I've been a Norma-goer for four decades now, and I've heard vocal performances from great to good to indifferent to downright bad from the many ladies, intrepid and/or foolhardy, who've sung the title role. But I'd never heard a Norma as fully, compellingly realized as the one Sondra Radvanovsky delivered at the Metropolitan Opera this fall. From fearlessly blazing fortes to the most filigree of pianissimi, she commanded the music formidably--hushed and moonlit-magical, this was the best "Casta diva" I'd heard in a long, long time. She wasn't perfect--the vibrant tone sometimes denied the passagework clean articulation; the bottom notes didn't match the thrilling top in impact--but neither was Sutherland, neither was Cabal neither are Gruberova or the much-touted Meade. And she played the role with a fierce commitment that eluded all of them, with a vivid, eloquent stage presence and a clear belief that Norma is something other than just another put-upon bel canto prima donna. Back in 2009, reviewing her Lucrezia Borgia for these pages. I wrote that Radva-novsky "seems poised to become the long-awaited great Norma of tomor-row." Well, tomorrow is here, and she is.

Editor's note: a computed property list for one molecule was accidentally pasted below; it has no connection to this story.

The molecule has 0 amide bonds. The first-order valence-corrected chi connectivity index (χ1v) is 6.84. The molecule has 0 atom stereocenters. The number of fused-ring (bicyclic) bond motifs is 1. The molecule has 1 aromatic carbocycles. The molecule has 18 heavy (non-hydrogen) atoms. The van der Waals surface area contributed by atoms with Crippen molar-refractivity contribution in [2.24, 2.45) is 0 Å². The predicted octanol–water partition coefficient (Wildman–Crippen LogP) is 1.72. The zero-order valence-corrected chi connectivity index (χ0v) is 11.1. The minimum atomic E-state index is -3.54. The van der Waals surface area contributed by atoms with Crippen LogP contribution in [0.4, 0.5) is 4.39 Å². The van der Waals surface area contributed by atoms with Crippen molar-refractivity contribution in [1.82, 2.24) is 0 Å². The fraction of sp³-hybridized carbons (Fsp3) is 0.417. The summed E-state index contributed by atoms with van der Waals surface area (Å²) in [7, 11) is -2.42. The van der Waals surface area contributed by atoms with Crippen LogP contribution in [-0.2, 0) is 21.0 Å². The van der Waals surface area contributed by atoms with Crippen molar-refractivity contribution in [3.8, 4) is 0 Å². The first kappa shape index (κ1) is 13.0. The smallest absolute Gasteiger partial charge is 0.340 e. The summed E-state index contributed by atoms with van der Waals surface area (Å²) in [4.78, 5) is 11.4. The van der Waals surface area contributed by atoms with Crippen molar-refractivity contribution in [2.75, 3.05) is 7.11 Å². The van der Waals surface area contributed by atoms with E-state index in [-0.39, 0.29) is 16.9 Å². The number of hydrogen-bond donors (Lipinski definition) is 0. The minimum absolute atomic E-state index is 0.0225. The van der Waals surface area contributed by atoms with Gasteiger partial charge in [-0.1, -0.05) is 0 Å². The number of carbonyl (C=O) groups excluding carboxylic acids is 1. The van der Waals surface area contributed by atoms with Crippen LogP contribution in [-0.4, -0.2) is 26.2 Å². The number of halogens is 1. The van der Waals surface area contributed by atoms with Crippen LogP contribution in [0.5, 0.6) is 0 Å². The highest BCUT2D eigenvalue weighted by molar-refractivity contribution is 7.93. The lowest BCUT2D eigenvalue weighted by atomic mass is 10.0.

It's a shame that she didn't have a better Adalgisa than the uninspiring Kate Aldrich, whose dull, faceless voice, notably smaller than those of her colleagues, turned the great duets into relative solos and the big trio into a duet. Still, she looked right (though her noisily jangling jewelry seemed hand-me-downs from her Carmen) and, like everyone else, took Norma seriously as drama--a courtesy that isn't often accorded this pinnacle of romantic opera. Aleksandrs Antonenko, a clarion-voiced Pollione if no suave bel cantist, distinguished himself, too, with a remarkable ardor and even a convincing stage rapport with his two children; and James Morris, hardly a rolling-voiced Ezio Pinza Tancredi Pasero or Cesare Siepi, channeled his still commanding tones into a vivid Oroveso. Riccardo Frizza supported them all with great sensitivity and style, and the orchestra played up to its usual elevated standard. John Copley's 12-year-old production and John Conklin's stark settings would win no prizes, but here, as never before, they proved effective enough: they didn't get in the way of either a very worthy Norma or the great Norma at its mesmeric center.